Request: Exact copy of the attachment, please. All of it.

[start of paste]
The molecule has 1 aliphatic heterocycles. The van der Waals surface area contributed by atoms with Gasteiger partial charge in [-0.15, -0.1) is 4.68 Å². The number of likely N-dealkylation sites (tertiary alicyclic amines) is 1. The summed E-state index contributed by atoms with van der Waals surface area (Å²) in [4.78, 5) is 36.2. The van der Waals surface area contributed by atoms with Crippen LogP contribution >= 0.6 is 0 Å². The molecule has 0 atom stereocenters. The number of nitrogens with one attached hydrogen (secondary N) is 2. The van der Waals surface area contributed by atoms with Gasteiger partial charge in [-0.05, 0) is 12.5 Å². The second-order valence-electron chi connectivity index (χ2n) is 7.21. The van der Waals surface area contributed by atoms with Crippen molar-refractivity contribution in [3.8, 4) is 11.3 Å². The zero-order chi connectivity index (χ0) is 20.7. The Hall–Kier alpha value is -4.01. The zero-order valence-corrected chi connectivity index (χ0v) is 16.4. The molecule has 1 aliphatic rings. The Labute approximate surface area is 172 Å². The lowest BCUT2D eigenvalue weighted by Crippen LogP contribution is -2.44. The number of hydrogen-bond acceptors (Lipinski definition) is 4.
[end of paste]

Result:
The molecule has 1 aliphatic heterocycles. The van der Waals surface area contributed by atoms with Gasteiger partial charge in [-0.15, -0.1) is 4.68 Å². The number of likely N-dealkylation sites (tertiary alicyclic amines) is 1. The summed E-state index contributed by atoms with van der Waals surface area (Å²) in [4.78, 5) is 36.2. The van der Waals surface area contributed by atoms with Crippen LogP contribution >= 0.6 is 0 Å². The molecule has 0 atom stereocenters. The number of nitrogens with one attached hydrogen (secondary N) is 2. The van der Waals surface area contributed by atoms with Gasteiger partial charge in [-0.05, 0) is 12.5 Å². The second-order valence-electron chi connectivity index (χ2n) is 7.21. The van der Waals surface area contributed by atoms with Crippen molar-refractivity contribution in [3.8, 4) is 11.3 Å². The zero-order chi connectivity index (χ0) is 20.7. The Hall–Kier alpha value is -4.01. The zero-order valence-corrected chi connectivity index (χ0v) is 16.4. The molecule has 1 aliphatic rings. The Labute approximate surface area is 172 Å². The lowest BCUT2D eigenvalue weighted by Crippen LogP contribution is -2.44. The number of hydrogen-bond acceptors (Lipinski definition) is 4.